Sleep quality unaffected by bedtime consumption of caffeine

Consuming caffeinated drinks like coffee, tea, or soda four hours before bedtime may not disrupt sleep quality.

The finding comes after researchers examined the link between caffeine, nicotine, and alcohol consumed within four hours of bedtime on sleep duration, sleep efficiency, and wake after sleep onset among 785 participants from the Jackson Heart Sleep Study (an African-American cohort).

Study participants wore a wrist-watch-like sensor and recorded in a daily sleep diary how much of each substance they consumed within four hours of bedtime, totaling 5,164 days and night’s worth of data.

While alcohol and nicotine interfered with a full night’s rest, researchers found no link between caffeine consumption with any of the sleep parameters. However, the researchers added that caffeine dosing and variations in caffeine sensitivity and tolerance vary from person to person, and was not captured during this study. These measurements could play an important role in the association between caffeine use and sleep.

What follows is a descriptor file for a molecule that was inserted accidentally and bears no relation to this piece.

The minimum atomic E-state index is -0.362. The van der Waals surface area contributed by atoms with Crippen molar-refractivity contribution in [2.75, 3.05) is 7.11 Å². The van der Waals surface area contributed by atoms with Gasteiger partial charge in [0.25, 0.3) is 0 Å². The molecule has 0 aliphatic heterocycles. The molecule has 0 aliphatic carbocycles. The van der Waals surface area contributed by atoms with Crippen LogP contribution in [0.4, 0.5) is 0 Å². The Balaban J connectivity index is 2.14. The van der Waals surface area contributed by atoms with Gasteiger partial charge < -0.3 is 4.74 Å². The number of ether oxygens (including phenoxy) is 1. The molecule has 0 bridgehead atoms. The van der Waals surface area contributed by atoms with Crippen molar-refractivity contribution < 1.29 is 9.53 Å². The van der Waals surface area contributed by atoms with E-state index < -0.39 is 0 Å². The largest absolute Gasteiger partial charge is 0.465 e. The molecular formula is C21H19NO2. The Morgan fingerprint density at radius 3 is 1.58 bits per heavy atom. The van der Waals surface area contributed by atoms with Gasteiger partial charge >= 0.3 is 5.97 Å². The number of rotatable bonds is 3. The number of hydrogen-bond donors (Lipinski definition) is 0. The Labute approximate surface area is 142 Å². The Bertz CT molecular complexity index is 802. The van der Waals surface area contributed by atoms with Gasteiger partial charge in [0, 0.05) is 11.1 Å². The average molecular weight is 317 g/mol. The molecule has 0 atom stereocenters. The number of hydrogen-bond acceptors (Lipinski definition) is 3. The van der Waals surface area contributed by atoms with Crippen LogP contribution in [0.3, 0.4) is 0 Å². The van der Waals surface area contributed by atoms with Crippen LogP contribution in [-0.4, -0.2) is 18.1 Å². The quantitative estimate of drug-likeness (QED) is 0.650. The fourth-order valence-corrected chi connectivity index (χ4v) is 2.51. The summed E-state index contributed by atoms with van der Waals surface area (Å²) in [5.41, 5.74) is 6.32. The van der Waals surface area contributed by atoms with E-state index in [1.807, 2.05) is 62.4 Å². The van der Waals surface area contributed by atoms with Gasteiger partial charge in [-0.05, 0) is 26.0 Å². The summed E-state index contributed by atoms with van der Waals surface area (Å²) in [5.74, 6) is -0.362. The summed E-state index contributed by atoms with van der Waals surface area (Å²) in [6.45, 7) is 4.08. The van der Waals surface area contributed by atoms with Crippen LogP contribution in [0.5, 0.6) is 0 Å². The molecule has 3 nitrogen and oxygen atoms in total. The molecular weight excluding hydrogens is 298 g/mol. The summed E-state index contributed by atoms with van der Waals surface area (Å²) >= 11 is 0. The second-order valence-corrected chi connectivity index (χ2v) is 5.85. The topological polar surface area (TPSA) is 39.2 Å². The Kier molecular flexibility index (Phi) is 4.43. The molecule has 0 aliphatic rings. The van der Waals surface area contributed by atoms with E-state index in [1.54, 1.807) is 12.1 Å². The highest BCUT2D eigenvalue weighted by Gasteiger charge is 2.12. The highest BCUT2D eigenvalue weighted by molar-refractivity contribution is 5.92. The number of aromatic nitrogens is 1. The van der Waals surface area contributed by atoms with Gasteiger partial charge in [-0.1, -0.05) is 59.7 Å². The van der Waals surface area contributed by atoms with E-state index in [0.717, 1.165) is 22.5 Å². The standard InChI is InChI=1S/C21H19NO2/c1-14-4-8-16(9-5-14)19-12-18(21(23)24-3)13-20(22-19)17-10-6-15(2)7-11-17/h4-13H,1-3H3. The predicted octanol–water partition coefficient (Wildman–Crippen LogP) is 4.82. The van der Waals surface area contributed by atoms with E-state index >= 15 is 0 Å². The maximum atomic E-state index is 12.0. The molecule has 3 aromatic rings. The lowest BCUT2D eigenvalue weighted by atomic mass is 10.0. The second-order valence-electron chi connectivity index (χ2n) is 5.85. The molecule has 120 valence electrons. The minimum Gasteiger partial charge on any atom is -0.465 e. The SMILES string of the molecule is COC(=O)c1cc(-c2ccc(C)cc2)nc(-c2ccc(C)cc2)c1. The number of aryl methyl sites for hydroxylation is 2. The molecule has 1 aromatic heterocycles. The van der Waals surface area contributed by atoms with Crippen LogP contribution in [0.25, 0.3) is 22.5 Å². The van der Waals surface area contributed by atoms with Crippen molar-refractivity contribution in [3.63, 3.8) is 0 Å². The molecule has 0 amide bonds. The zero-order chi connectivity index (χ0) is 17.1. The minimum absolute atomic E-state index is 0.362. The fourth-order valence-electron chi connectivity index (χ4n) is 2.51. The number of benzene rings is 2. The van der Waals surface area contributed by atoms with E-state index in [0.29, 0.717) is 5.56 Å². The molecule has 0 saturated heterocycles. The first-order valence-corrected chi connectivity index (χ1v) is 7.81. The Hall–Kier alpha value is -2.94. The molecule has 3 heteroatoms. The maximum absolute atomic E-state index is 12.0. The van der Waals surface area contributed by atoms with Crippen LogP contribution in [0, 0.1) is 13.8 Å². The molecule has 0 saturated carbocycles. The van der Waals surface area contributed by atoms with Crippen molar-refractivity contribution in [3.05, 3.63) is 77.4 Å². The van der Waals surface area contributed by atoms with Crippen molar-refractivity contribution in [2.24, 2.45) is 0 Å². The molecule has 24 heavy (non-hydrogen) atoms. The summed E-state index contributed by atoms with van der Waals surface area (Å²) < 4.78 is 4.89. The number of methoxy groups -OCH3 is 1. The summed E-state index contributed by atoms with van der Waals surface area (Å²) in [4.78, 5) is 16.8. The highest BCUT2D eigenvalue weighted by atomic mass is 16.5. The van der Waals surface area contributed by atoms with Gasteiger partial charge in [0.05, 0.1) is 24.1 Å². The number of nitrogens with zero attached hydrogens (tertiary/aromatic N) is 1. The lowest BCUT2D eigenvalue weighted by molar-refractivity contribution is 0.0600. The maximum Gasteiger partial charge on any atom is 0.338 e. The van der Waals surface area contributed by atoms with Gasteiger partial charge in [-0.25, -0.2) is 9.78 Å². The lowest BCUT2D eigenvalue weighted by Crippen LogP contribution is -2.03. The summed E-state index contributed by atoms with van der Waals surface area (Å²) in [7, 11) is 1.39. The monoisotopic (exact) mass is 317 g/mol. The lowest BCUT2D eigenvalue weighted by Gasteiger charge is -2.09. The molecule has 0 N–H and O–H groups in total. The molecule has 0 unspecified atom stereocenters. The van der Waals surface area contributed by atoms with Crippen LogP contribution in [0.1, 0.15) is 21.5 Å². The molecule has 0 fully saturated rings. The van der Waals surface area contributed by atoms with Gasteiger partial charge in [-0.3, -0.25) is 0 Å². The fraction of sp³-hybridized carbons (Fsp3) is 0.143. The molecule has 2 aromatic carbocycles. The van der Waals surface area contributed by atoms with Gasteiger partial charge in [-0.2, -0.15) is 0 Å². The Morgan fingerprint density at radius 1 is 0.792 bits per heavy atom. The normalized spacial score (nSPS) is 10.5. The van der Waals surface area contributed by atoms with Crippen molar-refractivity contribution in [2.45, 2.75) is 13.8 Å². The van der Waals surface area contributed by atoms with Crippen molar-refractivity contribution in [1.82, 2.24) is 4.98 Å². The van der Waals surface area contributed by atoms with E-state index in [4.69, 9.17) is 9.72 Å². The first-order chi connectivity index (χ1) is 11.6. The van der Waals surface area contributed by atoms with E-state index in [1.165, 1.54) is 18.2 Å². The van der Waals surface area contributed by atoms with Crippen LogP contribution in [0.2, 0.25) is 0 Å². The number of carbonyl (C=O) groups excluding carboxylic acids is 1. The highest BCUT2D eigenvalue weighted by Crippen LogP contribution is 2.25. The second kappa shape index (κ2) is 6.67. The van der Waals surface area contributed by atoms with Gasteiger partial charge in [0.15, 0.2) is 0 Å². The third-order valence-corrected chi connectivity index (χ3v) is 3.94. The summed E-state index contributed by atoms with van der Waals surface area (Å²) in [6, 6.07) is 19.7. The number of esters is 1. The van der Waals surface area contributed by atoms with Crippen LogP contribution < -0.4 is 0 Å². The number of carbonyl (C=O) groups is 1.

Researchers also found that nicotine interfered with sleep duration, especially among participants with insomnia resulting on average of 43 minutes less in sleep duration. The study, published in the journal Sleep, was funded by NHLBI.

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